That said, it’s not as if popular music has been wholesome up until and has suddenly taken a dramatic shift in 2014. For all the attention that this year’s Grammy Awards garnered, of course it’s well known the rock music industry has, for decades, been putting out provocative material.

Take, for example, one of the best selling rock performers over the last four decades, Billy Joel. Joel, a self-described atheist, has, generally speaking, not made a career of putting out faith-bashing music. There are a few notable exceptions—“Only the Good Die Young” (1977), being the most well known example. For all the snazzy piano playing and the catchy melody, the song boils down to a sex hungry guy’s crass attempt to persuade a Catholic girl to throw away her principles and have sex with him. One of the last lines represents one of the most flippant dismissals of Christian morals in all of rock music:

“They say there’s a heaven for those who will wait
Some say it’s better, but I say it ain’t
I’d rather laugh with the sinners than the cry with the saints
‘Cause sinners are much more fun
Darling, only the good die young”

In a lesser-known song, “Blonde Over Blue” (1993), Joel sang:

“These days, not a damn soul prays
And there is no faith ‘cause there’s nothing to believe in”

Though some of Joel’s songs represent the worst in rock music (worldview-wise, not musically speaking), even he at times could reflect a nominal Judeo-Christian outlook in his songs. In a recent Billboard interview, Joel reminisced of how his first experience singing in a choir context was at the Church of Christ in Hicksville, New York. There are, despite Joel’s atheism, a few examples of songs with religious overtones. Take, for example, “Travelin’ Prayer” (1973):

“Hey Lord, would you look out for her tonight 
and make sure all her dreams are sweet

Hey Lord, would ya guide her along the roads 
and make them softer for her feet

Hey Lord, would ya look out for her tonight 
and make sure that she's gonna be alright

Until she's home in here with me”

Joel’s 1982 hit, “Goodnight Saigon”, written from the perspective of a Vietnam veteran, says:

We dug in deep 
and shot on sight

And prayed to Jesus Christ
 with all of our might”

What’s the point? If Joel is representative of classic rock (and having sold well over 100 million albums, he’s as good of a candidate as any from his generation), one can conclude that yesterday’s non-Christian musicians often adopted, at the very least, a non-militant stance towards religious people. Songs like “Same Love” show a shift. The hostility expressed against traditional Christian morality at this year’s Grammies is not unprecedented, but it does seem to have been taken to a new level. Religious people are being mocked and marginalized and the culture is willing to simply take for granted that they are wrong and backwards without even being willing to engage them or give them a platform to articulate their own views.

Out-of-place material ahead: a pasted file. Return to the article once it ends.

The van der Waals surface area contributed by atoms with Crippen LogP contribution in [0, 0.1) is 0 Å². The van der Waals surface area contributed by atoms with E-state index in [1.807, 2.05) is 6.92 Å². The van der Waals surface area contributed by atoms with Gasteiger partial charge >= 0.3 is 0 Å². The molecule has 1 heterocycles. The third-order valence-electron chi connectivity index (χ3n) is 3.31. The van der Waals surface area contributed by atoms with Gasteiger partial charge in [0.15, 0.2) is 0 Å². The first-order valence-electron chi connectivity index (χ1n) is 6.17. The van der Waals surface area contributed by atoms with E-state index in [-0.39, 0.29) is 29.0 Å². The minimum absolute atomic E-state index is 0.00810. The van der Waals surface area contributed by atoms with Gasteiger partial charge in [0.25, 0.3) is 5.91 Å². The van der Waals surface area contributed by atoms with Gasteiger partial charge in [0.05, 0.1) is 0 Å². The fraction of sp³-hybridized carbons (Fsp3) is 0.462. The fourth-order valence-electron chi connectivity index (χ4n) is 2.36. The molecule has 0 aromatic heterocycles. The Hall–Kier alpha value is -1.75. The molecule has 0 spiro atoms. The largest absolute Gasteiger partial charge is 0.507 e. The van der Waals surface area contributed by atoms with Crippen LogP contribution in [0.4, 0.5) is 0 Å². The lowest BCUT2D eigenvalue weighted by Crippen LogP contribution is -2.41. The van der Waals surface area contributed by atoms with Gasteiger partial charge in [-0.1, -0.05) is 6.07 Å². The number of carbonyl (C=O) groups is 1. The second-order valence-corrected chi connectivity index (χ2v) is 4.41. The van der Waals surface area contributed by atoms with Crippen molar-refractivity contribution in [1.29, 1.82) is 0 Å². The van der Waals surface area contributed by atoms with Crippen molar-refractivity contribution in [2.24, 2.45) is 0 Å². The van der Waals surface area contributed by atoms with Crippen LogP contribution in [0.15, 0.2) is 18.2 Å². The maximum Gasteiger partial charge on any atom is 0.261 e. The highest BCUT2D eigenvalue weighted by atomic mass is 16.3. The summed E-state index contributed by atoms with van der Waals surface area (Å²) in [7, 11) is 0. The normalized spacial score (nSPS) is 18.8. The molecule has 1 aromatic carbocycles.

3. Conclusion:

In closing, it’s understandable how Christians who hold firmly to a Christian view of sexuality would take offense at this year’s Grammy Awards and the general direction popular music is going today. There are many different ways that Christians could respond, but a common temptation among Christians who think of themselves as “conservative” is to check out—to simply escape and make no attempt to engage the culture.

It’s easy to shut up when speaking Christ’s truth gets one labeled a bigot. Of course, Christians sometimes do speak Christian truth in a mean-spirited manner, and it can be enticing to not even attempt to speak into the culture, knowing how difficult it is. Humanly speaking, it’s easier to either capitulate and not speak truth at all or to speak the truth insensitively or abrasively.

Living in this culture requires God’s grace. Of course, that’s always been true in every age. It’s easy to wring hands and think the world’s worse than ever before, but ever since the dawn of human history, human nature has been fallen. 2014 doesn’t present any challenges to Christians that are strictly “new”. One thing is certain: 2014 is not a time to sit smugly and wag fingers at the world, forgetful that we, as Christians, are all “wretches” that God saved simply because of his amazing grace. As Rich Mullins said, “There’s no point in pointing fingers unless you’re pointing to the truth.”

As despondent of a picture as Peter Jones’ article paints, he remains hopeful:

“This is a formula for cultural collapse. But there is hope. Those watching or attending the church of the Grammys are made in God’s image and will one day be disillusioned with the lie.”

May Christians be prepared to point people to the truth when disillusionment with the lie sets in.